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China finance firms expand in world's priciest office market

Beijing

CHINESE finance companies are taking more office space in Hong Kong, joining Alibaba and other mainland firms expanding in the world's most expensive market even as foreign players consider scaling back.

CMB International Capital, China Minsheng Banking and Orient Finance Holdings expanded their office space in the Central hub in the past three months, according to people familiar with the matter.

CMB International (CMBI), a subsidiary of China Merchants Bank, leased an extra floor with about 17,000 square feet (1,579 square metres) in Champion Tower this month, said the people, who asked not to be identified because the information is private.

Minsheng Bank signed up for about 12,000 sq ft at Two International Finance Centre last month, while Orient Securities's local arm Orient Finance added 13,000 sq ft in 100 Queen's Road Central in April, according to the people.

Spokespeople for CMBI, Minsheng and Orient Finance declined to comment.

The Chinese expansion contrasts the muted demand from global firms in the Asian finance hub. Property consultants have said that foreign companies are reviewing their office needs as the virus prompts many staff to work from home.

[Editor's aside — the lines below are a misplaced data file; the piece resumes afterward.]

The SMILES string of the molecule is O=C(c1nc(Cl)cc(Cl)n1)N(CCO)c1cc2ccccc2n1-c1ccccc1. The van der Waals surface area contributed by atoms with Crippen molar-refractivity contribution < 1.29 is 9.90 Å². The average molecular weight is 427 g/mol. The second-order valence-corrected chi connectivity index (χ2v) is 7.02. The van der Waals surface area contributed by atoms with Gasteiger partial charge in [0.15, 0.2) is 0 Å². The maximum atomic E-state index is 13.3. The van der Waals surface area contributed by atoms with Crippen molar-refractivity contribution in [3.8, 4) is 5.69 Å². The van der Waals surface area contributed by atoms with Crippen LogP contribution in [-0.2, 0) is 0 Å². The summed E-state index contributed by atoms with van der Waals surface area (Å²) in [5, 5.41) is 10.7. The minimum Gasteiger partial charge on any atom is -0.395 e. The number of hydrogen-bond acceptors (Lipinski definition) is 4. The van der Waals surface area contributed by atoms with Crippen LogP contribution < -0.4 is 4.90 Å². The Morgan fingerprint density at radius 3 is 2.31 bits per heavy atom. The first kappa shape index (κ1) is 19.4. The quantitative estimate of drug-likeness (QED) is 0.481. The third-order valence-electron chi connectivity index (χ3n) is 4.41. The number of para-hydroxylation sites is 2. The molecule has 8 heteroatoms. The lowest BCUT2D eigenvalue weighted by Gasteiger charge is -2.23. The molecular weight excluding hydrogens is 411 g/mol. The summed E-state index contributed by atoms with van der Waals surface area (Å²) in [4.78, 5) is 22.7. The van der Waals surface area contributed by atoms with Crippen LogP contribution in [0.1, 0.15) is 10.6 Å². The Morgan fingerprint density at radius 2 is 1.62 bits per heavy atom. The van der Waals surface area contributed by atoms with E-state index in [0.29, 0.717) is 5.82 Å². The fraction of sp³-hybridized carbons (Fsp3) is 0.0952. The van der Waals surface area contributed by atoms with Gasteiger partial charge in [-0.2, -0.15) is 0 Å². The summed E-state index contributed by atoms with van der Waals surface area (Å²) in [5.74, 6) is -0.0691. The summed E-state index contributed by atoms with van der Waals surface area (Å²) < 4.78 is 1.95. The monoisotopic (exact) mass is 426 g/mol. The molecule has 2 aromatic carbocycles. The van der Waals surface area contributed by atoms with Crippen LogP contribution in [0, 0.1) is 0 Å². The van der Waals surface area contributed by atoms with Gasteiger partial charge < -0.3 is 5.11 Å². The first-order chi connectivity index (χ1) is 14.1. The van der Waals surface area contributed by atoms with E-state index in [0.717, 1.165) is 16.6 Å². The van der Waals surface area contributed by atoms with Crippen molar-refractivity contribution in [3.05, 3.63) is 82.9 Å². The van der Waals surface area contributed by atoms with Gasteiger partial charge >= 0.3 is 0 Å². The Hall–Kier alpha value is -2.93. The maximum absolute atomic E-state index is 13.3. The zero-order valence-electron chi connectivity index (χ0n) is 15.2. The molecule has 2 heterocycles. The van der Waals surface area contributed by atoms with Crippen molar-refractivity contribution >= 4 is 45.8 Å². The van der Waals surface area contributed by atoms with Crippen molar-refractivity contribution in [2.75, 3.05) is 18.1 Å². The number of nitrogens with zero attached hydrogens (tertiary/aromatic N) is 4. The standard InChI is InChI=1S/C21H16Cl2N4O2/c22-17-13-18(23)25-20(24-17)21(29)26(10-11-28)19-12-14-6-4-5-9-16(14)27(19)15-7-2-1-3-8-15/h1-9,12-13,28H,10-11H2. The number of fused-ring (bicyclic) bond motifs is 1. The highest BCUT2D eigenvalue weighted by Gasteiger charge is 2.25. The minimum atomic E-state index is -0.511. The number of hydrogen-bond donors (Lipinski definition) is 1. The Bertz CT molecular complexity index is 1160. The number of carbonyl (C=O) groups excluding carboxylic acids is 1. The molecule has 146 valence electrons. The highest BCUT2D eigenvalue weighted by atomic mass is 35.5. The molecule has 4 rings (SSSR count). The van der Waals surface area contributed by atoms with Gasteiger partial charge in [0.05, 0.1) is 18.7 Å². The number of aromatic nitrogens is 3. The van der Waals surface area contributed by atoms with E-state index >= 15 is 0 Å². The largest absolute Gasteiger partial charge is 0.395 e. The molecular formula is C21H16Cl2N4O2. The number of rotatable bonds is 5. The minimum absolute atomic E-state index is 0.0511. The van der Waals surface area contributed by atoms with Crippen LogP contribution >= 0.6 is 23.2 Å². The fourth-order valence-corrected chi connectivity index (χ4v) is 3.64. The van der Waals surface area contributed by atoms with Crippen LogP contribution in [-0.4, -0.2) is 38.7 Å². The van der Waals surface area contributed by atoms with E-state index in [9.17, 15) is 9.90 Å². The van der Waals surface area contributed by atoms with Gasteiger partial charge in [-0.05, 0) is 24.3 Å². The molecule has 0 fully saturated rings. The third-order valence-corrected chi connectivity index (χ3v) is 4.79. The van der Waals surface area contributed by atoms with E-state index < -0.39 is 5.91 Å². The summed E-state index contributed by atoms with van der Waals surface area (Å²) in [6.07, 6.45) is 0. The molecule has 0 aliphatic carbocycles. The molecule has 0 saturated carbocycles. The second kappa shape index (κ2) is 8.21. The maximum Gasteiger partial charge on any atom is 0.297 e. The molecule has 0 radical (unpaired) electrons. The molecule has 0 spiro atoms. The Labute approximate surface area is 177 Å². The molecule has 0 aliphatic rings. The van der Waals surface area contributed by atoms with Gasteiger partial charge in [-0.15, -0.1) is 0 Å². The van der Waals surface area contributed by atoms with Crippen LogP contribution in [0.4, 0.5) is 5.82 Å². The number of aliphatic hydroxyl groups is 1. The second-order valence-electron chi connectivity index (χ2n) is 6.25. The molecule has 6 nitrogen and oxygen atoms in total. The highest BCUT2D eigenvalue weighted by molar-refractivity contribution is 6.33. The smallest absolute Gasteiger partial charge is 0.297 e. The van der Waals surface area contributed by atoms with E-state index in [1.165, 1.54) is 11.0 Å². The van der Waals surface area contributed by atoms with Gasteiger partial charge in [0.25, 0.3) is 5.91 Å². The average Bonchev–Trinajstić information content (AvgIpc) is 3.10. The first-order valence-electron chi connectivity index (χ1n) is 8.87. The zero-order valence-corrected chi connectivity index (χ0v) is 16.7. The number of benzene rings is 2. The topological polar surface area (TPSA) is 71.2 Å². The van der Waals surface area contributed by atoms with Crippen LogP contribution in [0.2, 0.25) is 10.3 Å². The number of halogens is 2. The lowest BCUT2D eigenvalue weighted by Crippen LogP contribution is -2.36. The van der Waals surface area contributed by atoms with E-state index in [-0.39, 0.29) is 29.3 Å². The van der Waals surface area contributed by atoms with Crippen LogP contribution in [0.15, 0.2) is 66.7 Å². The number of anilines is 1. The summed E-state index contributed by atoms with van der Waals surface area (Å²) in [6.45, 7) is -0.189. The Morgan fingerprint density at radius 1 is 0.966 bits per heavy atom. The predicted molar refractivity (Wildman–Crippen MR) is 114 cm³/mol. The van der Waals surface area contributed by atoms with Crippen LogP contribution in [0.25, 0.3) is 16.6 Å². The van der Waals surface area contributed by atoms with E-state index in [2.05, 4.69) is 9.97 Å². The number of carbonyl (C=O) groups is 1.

The market has also been hit by a virus-induced recession, and lingering concerns over pro-democracy protests and a more restrictive security law proposed by China.

Chinese companies are increasingly dominant players in the office market. While the number of outposts for Japanese or US companies has stayed broadly static over the past five years, the number of mainland Chinese companies with feet on the ground has soared.

Even with the Chinese expansion, the vacancy rate in the prime business district rose to a 12-year high of 5 per cent in May, according to Jones Lang LaSalle. Central has the world's costliest rents for office, averaging US$313 per square foot, topping New York's Midtown and London's West End, data from JLL show.

Tech giants from mainland China have also leased more floors to accommodate their growth in the city. TikTok owner ByteDance and Alibaba Group Holding took up more space in Causeway Bay, just a few subway stops from Central. BLOOMBERG

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